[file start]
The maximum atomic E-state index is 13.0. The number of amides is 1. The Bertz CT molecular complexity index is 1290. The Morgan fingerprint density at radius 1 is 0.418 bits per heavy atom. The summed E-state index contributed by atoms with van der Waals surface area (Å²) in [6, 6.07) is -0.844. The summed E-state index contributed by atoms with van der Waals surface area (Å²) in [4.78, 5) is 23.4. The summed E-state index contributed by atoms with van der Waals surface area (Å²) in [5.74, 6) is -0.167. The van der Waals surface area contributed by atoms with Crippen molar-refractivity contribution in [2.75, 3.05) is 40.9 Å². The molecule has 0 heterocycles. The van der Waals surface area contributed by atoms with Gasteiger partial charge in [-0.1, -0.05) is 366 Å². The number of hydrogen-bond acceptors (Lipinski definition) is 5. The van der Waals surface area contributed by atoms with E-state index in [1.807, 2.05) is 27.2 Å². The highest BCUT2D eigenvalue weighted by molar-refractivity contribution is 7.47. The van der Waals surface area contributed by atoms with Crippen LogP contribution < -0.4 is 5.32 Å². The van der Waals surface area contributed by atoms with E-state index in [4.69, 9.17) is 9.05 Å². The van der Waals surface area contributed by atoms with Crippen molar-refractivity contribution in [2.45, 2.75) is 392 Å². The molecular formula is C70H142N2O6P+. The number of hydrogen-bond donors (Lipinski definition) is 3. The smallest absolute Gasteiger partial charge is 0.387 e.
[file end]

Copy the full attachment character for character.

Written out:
The maximum atomic E-state index is 13.0. The number of amides is 1. The Bertz CT molecular complexity index is 1290. The Morgan fingerprint density at radius 1 is 0.418 bits per heavy atom. The summed E-state index contributed by atoms with van der Waals surface area (Å²) in [6, 6.07) is -0.844. The summed E-state index contributed by atoms with van der Waals surface area (Å²) in [4.78, 5) is 23.4. The summed E-state index contributed by atoms with van der Waals surface area (Å²) in [5.74, 6) is -0.167. The van der Waals surface area contributed by atoms with Crippen molar-refractivity contribution in [2.75, 3.05) is 40.9 Å². The molecule has 0 heterocycles. The van der Waals surface area contributed by atoms with Gasteiger partial charge in [-0.1, -0.05) is 366 Å². The number of hydrogen-bond acceptors (Lipinski definition) is 5. The van der Waals surface area contributed by atoms with E-state index in [1.807, 2.05) is 27.2 Å². The highest BCUT2D eigenvalue weighted by molar-refractivity contribution is 7.47. The van der Waals surface area contributed by atoms with Crippen LogP contribution < -0.4 is 5.32 Å². The van der Waals surface area contributed by atoms with E-state index in [4.69, 9.17) is 9.05 Å². The van der Waals surface area contributed by atoms with Crippen molar-refractivity contribution in [2.45, 2.75) is 392 Å². The molecular formula is C70H142N2O6P+. The number of hydrogen-bond donors (Lipinski definition) is 3. The smallest absolute Gasteiger partial charge is 0.387 e.